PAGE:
Finally, in 2015 the neighborhood created a mobile App that included a catalogue for each tree, a description and a GPS location for all of them. The App can be downloaded at this Central Gardens link.
These are all efforts to uphold the neighborhood’s status as a Level 3 Arboretum, a status that continues a principle goal of any arboreta, which is to “encourage and support the planting and conservation of trees for environmental improvement and enhanced quality of life.”
Cooper-Young’s 2017 designation carried with it the same hopes and aspirations. Writing for the Cooper Young Community Association, Judi Shellabarger said “Our plan was to bring this arboretum to our neighborhood streets where residents and visitors walk, exercise, shop, dine, and socialize. Our desire is to add to our already beautiful canopy of trees, beautify our neighborhood, improve our air quality, and teach our children to love the beauty of nature.”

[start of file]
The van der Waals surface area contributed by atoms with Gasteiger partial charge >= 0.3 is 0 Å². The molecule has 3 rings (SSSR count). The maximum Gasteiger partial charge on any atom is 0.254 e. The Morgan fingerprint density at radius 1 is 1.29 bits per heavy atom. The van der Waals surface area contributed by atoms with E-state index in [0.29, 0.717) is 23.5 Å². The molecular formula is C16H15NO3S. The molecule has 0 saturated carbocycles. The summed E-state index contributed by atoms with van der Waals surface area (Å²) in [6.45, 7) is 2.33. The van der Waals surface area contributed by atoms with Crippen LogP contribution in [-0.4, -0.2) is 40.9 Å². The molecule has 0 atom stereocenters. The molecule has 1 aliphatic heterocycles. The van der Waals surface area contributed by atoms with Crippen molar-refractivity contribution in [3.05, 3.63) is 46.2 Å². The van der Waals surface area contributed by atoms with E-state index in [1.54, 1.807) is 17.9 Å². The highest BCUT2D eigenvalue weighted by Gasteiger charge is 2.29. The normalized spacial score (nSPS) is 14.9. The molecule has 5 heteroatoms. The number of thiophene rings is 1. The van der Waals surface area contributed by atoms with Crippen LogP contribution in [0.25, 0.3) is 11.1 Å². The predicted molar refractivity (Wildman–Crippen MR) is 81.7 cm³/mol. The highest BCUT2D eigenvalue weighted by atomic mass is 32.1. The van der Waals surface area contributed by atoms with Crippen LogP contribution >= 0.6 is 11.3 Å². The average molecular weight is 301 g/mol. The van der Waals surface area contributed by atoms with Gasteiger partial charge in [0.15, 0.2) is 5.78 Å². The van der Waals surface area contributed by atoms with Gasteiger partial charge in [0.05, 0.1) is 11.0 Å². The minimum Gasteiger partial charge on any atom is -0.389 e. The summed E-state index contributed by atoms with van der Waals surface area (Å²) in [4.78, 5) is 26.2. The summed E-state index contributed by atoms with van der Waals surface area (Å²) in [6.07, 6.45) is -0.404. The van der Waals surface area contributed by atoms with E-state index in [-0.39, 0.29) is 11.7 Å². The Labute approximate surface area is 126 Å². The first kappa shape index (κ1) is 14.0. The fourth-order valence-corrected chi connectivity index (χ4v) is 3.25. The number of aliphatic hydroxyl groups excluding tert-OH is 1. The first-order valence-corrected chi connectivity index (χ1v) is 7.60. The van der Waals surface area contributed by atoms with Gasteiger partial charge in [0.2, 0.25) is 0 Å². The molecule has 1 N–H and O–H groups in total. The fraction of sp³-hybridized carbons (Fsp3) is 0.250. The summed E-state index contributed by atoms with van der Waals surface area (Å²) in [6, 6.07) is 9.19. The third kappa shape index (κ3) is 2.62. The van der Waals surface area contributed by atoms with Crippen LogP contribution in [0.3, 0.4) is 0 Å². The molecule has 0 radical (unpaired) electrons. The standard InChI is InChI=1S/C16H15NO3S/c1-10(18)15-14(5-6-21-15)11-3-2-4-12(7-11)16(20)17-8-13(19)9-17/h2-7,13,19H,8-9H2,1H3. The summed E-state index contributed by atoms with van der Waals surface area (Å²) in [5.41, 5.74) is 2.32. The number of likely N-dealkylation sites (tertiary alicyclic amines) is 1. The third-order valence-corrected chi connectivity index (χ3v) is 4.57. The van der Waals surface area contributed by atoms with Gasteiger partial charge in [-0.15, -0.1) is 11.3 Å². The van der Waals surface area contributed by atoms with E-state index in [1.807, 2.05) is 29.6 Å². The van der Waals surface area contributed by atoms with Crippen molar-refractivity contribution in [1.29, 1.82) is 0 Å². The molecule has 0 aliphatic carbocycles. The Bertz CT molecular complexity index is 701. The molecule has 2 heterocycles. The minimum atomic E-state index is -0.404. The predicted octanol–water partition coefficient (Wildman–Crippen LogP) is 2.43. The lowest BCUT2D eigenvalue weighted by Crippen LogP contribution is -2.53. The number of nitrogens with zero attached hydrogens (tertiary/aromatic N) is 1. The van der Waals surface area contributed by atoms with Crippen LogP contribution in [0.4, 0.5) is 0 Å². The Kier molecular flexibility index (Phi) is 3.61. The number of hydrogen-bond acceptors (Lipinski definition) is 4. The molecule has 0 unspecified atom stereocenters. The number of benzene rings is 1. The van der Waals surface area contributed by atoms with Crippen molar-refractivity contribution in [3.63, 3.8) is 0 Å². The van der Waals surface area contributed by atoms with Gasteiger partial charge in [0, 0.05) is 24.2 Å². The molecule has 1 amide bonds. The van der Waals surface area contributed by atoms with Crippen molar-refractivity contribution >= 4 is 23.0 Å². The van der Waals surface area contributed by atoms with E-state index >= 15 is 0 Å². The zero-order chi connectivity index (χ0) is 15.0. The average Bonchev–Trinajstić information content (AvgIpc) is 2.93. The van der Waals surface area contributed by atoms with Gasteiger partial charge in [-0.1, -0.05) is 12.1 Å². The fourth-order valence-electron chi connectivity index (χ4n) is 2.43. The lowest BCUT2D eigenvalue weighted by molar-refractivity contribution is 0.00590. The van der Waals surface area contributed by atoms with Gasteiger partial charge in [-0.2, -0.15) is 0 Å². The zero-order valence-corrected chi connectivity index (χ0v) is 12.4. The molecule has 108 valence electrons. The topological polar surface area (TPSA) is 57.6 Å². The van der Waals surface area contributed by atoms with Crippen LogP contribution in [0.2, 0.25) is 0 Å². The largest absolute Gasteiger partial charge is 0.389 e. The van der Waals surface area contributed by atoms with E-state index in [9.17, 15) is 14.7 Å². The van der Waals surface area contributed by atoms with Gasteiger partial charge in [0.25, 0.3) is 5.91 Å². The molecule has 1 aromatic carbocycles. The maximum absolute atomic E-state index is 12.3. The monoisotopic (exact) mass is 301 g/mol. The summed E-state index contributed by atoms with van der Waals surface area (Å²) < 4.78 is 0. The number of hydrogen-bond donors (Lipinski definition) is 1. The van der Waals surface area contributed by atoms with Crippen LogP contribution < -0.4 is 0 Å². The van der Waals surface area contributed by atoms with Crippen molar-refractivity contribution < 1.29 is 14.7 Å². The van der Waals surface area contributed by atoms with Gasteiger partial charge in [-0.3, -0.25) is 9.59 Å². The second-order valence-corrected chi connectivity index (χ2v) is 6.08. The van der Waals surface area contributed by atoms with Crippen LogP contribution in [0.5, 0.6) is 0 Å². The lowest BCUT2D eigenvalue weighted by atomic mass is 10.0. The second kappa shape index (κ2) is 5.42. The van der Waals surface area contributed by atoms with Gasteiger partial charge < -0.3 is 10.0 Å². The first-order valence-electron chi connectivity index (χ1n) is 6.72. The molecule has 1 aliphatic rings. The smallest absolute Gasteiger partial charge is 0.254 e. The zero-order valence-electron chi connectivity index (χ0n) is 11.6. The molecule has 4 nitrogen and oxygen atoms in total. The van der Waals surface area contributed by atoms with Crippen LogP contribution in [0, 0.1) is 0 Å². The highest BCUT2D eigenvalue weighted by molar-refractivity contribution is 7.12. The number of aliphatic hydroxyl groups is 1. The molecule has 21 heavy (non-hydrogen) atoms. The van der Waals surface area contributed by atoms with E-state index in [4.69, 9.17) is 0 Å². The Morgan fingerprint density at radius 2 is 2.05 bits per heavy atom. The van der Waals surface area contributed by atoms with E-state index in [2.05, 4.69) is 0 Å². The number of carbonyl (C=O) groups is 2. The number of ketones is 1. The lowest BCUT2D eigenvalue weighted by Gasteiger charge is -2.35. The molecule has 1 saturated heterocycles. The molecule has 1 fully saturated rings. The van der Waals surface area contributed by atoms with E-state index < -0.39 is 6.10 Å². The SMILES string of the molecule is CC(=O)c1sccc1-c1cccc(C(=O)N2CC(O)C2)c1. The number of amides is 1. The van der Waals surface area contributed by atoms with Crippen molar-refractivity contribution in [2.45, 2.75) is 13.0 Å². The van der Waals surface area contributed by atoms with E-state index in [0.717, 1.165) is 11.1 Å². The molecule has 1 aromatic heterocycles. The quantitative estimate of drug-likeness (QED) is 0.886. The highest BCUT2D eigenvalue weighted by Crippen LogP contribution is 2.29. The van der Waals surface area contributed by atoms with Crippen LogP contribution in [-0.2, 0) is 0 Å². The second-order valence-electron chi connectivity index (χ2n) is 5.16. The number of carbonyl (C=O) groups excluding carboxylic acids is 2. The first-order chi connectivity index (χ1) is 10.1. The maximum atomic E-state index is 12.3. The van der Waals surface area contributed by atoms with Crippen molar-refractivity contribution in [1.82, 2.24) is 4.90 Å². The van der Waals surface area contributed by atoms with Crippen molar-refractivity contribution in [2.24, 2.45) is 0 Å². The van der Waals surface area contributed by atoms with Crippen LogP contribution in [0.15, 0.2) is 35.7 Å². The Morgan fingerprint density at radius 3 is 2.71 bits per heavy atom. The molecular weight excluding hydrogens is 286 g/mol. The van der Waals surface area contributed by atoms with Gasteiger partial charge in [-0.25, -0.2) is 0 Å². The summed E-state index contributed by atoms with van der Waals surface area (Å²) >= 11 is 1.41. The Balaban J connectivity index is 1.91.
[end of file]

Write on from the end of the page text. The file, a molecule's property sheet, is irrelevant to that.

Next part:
Trees add a distinguishable value to the neighborhood, the homes within it and the yards that line it. Ask any jogger or walker, or any kid on a tree swing, how they feel about the cool that comes from the shade of our trees, and they will agree with the sentiments of the late Plato Touliatos.
“When you go through a well-treed neighborhood,” he said, “you feel like everything is right with the world.”
Thanks to Christine Arpe Gang and her September 2008 reporting for The Commercial Appeal.
Read about 2017’s Memorial Day storm in “A Storm For Memphis’ Memorial Day Weekend.”
Read about the Cooper-Young Arboretum project on the Cooper Young Community Association page.
Visit the Central Gardens Arboretum website here, which includes informative articles by Sharon Burch, tips on tree replacement and an interactive map of area trees. Visit Cooper-Young’s Arboretum website here.
A version of this story appears in the Central Gardens Newsletter.